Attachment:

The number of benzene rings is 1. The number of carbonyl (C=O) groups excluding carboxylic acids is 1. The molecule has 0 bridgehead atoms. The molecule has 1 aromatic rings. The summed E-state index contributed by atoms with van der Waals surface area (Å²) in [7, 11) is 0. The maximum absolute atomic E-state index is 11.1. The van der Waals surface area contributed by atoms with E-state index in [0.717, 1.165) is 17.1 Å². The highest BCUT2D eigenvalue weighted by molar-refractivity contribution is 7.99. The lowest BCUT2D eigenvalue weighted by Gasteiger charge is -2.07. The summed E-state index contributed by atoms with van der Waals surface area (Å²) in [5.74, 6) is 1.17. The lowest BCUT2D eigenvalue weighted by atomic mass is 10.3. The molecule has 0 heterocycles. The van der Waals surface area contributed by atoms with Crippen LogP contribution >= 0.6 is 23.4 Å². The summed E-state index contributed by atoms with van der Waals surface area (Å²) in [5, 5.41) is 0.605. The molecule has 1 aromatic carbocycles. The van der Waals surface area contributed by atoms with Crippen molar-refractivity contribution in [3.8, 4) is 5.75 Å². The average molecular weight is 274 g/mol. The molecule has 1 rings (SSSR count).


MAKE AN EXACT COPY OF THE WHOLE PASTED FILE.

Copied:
The number of benzene rings is 1. The number of carbonyl (C=O) groups excluding carboxylic acids is 1. The molecule has 0 bridgehead atoms. The molecule has 1 aromatic rings. The summed E-state index contributed by atoms with van der Waals surface area (Å²) in [7, 11) is 0. The maximum absolute atomic E-state index is 11.1. The van der Waals surface area contributed by atoms with E-state index in [0.717, 1.165) is 17.1 Å². The highest BCUT2D eigenvalue weighted by molar-refractivity contribution is 7.99. The lowest BCUT2D eigenvalue weighted by Gasteiger charge is -2.07. The summed E-state index contributed by atoms with van der Waals surface area (Å²) in [5.74, 6) is 1.17. The lowest BCUT2D eigenvalue weighted by atomic mass is 10.3. The molecule has 0 heterocycles. The van der Waals surface area contributed by atoms with Crippen LogP contribution >= 0.6 is 23.4 Å². The summed E-state index contributed by atoms with van der Waals surface area (Å²) in [5, 5.41) is 0.605. The molecule has 1 aromatic carbocycles. The van der Waals surface area contributed by atoms with Crippen molar-refractivity contribution in [3.8, 4) is 5.75 Å². The average molecular weight is 274 g/mol. The molecule has 1 rings (SSSR count).